Automakers across the board have increased their presence at grassroots events this year in order to reach specific audiences through music, sports and lifestyle events, a tactic central to Toyota's marketing for Scion and its Yaris car, for example.
Suzuki just completed its second sponsorship, along with Head Snowboards and Skiing Magazine, of the six-event Suzuki Half Pipe Jams snowboard tour. The La Brea, Calif., automaker will also sponsor the Saturday's Suzuki Champion Cross Sugarloaf Open hosted by Olympic gold medalist Seth Wescott. The snowboard competition features the top 24 snowboard-cross riders on the Federation of International Skiing World Cup tour plus contenders competing for $50,000 and a Suzuki motorcycle.
Suzuki VP/marketing Gene Brown says the niche automaker positions itself as an active lifestyle-oriented brand and is building its marketing on three pillars: surfing, snow sports and motorcycling. "We are sharpening our focus to support a few things very deeply rather having a broad focus," he says.
Skiing is an affluent sport that is growing in popularity, per Skiing Magazine, which reports its fall 2006 readership at 1.3 million--up 11% versus the period in 2005, and also pegs the median age of its reader at 43, with a household income of $88,000.
Suzuki for the first time had a grassroots presence at Daytona's Bike Week, packing in its XL-7 Adventure Tour, a road show making stops at 10 motorcycle and non-motorcycle events around the country.
The company, which is unusual in the automotive business in that it is far better known for its motorcycles than cars, launched a rebranding campaign last fall to exploit that fact, with ads by AOR Colby & Partners, La Brea, showing both Suzuki cars and SUVs and motorcycles and using the theme line "It's gonna be a great ride."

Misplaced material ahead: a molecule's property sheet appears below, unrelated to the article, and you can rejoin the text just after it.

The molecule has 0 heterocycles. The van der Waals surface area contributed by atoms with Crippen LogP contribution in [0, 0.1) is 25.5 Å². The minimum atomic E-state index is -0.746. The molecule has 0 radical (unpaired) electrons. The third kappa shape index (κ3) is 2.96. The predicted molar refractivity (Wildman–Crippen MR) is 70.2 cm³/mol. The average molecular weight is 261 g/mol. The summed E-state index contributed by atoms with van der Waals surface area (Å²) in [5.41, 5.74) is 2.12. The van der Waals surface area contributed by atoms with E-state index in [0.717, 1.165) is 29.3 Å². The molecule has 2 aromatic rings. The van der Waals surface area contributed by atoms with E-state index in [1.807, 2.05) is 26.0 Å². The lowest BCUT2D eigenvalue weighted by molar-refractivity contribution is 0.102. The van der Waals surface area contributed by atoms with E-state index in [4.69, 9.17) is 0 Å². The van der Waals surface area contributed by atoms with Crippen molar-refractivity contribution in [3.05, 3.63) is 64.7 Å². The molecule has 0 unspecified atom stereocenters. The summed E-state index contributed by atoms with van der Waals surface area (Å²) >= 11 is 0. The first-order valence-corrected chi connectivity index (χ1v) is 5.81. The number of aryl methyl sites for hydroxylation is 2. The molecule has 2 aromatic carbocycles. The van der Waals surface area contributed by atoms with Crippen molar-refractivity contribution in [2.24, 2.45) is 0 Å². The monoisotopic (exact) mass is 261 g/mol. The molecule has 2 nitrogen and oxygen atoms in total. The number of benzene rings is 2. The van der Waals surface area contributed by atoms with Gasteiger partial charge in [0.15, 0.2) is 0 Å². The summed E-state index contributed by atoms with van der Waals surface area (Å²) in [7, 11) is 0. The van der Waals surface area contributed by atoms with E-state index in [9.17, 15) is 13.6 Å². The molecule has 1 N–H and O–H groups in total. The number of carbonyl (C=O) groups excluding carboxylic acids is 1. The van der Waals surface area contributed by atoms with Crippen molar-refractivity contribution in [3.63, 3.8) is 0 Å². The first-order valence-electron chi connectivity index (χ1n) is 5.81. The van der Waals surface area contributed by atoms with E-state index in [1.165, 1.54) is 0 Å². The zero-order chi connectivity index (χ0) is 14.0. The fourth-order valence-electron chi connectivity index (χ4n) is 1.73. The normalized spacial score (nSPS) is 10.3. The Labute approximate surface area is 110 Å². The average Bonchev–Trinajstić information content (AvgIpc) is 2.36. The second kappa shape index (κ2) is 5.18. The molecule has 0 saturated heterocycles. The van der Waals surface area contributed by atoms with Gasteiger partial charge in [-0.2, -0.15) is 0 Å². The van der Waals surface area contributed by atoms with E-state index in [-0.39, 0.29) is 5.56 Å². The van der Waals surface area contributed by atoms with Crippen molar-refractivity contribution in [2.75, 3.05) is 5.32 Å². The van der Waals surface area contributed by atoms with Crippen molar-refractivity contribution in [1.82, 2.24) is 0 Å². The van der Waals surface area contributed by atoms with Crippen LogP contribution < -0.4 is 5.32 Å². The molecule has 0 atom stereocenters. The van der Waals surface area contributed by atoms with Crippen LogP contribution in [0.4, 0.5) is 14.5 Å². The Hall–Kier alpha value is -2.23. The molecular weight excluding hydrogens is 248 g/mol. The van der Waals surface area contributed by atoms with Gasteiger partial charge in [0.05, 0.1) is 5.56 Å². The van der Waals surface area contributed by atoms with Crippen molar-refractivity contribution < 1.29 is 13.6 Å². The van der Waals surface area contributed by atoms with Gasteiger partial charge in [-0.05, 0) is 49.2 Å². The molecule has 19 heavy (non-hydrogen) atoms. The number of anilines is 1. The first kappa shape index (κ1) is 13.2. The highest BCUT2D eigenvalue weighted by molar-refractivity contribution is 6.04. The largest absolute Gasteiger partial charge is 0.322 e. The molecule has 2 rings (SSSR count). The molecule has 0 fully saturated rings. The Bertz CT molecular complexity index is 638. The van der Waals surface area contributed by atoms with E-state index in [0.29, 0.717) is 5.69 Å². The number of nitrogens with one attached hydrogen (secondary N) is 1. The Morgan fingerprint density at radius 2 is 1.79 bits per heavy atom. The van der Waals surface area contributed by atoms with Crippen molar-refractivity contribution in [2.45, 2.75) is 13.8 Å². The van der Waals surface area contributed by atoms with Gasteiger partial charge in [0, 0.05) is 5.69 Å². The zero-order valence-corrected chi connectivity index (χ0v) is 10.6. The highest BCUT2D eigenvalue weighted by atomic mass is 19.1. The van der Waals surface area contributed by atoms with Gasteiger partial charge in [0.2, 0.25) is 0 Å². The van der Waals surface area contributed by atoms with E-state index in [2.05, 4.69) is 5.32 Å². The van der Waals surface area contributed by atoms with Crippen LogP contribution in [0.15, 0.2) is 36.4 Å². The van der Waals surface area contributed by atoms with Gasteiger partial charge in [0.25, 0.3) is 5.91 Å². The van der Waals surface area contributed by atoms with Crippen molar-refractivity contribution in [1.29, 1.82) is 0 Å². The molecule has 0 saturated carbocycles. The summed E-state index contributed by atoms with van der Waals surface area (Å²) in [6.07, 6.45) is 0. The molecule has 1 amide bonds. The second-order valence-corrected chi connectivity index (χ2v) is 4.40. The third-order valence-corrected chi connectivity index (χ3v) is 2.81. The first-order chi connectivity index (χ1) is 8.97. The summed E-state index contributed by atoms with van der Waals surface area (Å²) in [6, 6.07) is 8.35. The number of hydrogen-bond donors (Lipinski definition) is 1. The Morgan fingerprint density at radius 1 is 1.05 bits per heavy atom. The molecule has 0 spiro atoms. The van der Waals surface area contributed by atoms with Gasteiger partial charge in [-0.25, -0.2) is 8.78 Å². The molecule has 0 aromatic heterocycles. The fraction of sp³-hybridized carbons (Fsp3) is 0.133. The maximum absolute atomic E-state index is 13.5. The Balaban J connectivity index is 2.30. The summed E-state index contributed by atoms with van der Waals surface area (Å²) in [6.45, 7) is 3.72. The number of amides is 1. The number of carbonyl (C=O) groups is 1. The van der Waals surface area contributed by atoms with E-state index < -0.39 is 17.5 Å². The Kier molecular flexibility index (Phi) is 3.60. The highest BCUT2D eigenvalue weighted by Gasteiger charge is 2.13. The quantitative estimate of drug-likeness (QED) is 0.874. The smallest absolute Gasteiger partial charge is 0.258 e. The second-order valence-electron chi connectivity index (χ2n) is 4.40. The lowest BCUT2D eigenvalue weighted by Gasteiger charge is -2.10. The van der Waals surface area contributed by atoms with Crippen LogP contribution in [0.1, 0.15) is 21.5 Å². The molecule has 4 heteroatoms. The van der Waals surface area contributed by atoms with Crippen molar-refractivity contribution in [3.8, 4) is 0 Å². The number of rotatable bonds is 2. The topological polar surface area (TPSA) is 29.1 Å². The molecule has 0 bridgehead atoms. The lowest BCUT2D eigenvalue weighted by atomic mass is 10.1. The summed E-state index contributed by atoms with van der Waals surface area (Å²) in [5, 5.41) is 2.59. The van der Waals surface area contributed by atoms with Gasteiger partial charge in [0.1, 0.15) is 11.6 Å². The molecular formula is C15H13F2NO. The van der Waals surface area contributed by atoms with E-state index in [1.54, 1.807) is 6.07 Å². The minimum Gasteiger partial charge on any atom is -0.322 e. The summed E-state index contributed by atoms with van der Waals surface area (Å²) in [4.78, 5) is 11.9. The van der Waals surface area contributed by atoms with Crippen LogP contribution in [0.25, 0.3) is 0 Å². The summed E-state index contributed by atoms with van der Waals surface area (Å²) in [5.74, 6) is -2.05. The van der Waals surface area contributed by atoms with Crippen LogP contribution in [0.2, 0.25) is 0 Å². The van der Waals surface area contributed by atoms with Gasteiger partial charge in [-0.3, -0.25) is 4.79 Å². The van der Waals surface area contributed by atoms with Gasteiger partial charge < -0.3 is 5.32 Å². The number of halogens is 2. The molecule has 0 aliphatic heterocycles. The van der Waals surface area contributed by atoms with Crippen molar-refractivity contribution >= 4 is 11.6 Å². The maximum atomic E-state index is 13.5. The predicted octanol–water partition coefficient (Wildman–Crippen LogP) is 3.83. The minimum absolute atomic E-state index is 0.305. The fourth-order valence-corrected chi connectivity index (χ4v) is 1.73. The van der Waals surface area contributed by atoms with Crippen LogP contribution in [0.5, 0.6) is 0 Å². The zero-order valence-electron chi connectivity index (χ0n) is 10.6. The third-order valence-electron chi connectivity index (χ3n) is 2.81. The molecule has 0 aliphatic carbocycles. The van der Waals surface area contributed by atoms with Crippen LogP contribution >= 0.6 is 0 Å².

"That campaign has tested very well and also has given us entree to Daytona Bike Week," Brown says, adding that Suzuki will adhere to the campaign "and it will evolve."
He says the focus on events and sponsorships reflects the company's relatively small media budget versus competitive brands. Suzuki, which had an ad budget of around $107 million last year, sold just over 100,000 vehicles (a 23% increase versus 2005). By contrast, American Honda sold 1.5 million vehicles and spent $637 million in 2005 in measured media. "The legitimate reality is that, financially, it's not a great investment for us to go broad-based," says Brown. "We are a niche brand."
Brown says the company is also considering ways to use Wescott in other marketing efforts beyond the Champion's Cross. "Obviously, this thing is just getting going; we are talking to him about whether that would make sense. When we are already involved in an activity in which someone like Wescott is emblematic, it makes sense [to pursue further opportunities] as opposed to seeking a celebrity association regardless of a connection."
Suzuki is also ramping up its involvement with music-related events, including its first-ever sponsorship of a band tour, the just-completed "Hearts of the Innocent" tour by the Christian-music rock band Kutless. This spring, Suzuki will co-sponsor the Xbox 360 Tour, in which Suzuki created an "SX Box" version of the SX4 car.